Homemade Farm Fresh Soda

Yep, a lot of us are addicted to soda.  4 out of 5 of us in this household are junkies.  And last I heard, soda doesn’t do a lot of good for our health.  With that being said, I want to serve soda at our farm dinners.  I am not one of the four addicted in our house, however I think a well crafted, Italian style soda, made right on the farm would be a welcome addition in the hot afternoons.  So, I’ve got this cool mid-century 10 gallon soda keg from Niagara Falls Pepsi-Co that I have thought about using for about 5 years now.  I bought it when I lived in Hawaii and It’s been collecting dust.  Well, today I disassembled it, changed all the crumbling o-rings, scrubbed it, sanitized it, and ran scalding hot water through it.  I wasn’t even sure if it would work, so I charged it with CO2 and looked for any leaks.  Stayed sealed tight and this is what I ended up with:

So, this is what I am going to do.  I am going to fill the tank with farm spring water and carbonate it.  We will have fresh fruit and berries (whatever’s in season) that we will turn into syrups.  As our guests are arriving, we will pour the syrups into glasses and top them off with freshly carbonated spring water.  Voila!  A round of homemade farm fresh sodas for everyone.  Or how about a peach and amaretto flavored soda?  A light blast of farm fresh cream?  This is gonna be awesome!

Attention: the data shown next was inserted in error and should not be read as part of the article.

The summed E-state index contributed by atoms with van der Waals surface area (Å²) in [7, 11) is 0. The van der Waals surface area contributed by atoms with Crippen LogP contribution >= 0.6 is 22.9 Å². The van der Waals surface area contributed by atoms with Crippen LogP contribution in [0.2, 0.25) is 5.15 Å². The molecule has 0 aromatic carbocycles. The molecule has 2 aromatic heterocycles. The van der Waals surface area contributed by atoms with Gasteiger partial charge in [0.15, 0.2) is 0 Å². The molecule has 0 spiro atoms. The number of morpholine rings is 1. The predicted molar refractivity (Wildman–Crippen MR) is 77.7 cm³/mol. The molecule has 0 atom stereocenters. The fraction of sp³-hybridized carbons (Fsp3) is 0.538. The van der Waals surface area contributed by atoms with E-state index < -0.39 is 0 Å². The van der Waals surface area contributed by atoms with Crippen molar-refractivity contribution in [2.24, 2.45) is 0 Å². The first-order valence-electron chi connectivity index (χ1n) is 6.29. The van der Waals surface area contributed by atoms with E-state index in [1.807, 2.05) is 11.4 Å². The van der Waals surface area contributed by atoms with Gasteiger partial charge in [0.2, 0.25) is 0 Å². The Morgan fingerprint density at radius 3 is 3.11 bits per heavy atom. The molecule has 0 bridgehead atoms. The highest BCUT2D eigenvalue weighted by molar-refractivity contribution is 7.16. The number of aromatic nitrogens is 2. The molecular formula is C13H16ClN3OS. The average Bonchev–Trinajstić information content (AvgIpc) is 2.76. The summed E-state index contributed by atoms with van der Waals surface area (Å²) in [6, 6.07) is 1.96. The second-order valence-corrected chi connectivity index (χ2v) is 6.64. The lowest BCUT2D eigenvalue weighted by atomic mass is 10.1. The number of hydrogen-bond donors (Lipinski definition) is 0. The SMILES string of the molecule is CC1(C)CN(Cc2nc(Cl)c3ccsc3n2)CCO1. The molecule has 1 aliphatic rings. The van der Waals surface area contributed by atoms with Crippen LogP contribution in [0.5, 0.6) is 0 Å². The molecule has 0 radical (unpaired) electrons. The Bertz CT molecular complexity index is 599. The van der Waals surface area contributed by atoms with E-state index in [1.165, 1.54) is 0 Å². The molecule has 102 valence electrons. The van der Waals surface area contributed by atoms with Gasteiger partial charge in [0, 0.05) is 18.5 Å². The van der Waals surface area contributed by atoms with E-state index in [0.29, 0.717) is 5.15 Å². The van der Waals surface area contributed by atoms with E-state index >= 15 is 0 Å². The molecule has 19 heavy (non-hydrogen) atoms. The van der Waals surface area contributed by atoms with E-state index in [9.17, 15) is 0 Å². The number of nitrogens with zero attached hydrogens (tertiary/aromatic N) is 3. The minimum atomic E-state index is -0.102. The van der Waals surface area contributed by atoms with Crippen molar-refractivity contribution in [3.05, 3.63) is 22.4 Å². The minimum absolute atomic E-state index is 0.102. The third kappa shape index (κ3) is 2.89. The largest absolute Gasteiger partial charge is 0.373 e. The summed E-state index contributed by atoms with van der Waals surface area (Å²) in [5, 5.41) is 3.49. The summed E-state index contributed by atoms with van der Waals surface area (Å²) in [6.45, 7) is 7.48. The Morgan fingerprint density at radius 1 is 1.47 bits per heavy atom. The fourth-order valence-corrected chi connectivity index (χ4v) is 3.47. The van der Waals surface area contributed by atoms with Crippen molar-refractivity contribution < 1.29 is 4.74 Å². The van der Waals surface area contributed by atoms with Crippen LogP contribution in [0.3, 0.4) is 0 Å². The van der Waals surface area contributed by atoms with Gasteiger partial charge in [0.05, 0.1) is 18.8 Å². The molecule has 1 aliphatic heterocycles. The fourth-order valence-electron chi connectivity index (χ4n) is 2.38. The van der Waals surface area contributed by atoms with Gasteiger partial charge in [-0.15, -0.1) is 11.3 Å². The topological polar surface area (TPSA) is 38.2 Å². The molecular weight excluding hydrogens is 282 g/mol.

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THE Way to Grow Vegetables for Your Restaurant or Home

I recently stumbled across an idea that many people have been exploring for a long time.  It’s called Straw Bale Gardening.  It’s got a huge advantage to conventional gardening.  It’s essentially a form of container gardening, but it’s very low cost and extremely  flexible in it’s set-up.  The bales sit up high on top of the ground and you don’t have to deal with turning soil, bending so far over, rocks, poor soil, or getting as dirty.  The only disadvantage that I can see so far is they initially take a lot of water to get them cooking.  After that, an easy drip system will minimize water loss.  Perfect for urban farming, even directly on concrete.  Make sure you don’t mind a little discoloration on the concrete if you do.

What’s happening is that the bales of straw (not hay), after conditioning, start to slowly decompose releasing nitrogen into your plants. Conditioning is easy.  Simply soak the bales in water twice a day for about 10 days.  Add about 3 cups of organic, nitrogen rich fertilizer to the tops of the bales at the beginning of this process so the nutrients can soak down into the bales.  Be sure the ties that are keeping the bales together are running horizontally so that no part touches the ground otherwise they could rot and your bales would fall apart.